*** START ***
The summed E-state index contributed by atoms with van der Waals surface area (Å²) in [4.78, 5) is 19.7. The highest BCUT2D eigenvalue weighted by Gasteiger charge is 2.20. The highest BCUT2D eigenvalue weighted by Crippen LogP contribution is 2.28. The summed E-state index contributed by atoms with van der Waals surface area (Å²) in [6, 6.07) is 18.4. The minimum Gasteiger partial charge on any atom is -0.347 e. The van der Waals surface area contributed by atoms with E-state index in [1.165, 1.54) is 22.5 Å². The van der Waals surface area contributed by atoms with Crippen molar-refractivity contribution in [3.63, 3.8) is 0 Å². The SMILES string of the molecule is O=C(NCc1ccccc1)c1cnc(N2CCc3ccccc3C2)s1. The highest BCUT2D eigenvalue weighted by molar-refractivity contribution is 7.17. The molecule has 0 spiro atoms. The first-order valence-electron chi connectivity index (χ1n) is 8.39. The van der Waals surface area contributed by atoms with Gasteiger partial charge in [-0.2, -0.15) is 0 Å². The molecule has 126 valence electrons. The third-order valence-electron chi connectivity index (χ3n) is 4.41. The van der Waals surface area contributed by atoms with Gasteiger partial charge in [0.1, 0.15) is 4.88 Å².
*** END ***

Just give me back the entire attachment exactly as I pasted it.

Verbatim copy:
The summed E-state index contributed by atoms with van der Waals surface area (Å²) in [4.78, 5) is 19.7. The highest BCUT2D eigenvalue weighted by Gasteiger charge is 2.20. The highest BCUT2D eigenvalue weighted by Crippen LogP contribution is 2.28. The summed E-state index contributed by atoms with van der Waals surface area (Å²) in [6, 6.07) is 18.4. The minimum Gasteiger partial charge on any atom is -0.347 e. The van der Waals surface area contributed by atoms with E-state index in [1.165, 1.54) is 22.5 Å². The van der Waals surface area contributed by atoms with Crippen molar-refractivity contribution in [3.63, 3.8) is 0 Å². The SMILES string of the molecule is O=C(NCc1ccccc1)c1cnc(N2CCc3ccccc3C2)s1. The highest BCUT2D eigenvalue weighted by molar-refractivity contribution is 7.17. The molecule has 0 spiro atoms. The first-order valence-electron chi connectivity index (χ1n) is 8.39. The van der Waals surface area contributed by atoms with Gasteiger partial charge in [-0.2, -0.15) is 0 Å². The molecule has 126 valence electrons. The third-order valence-electron chi connectivity index (χ3n) is 4.41. The van der Waals surface area contributed by atoms with Gasteiger partial charge in [0.1, 0.15) is 4.88 Å².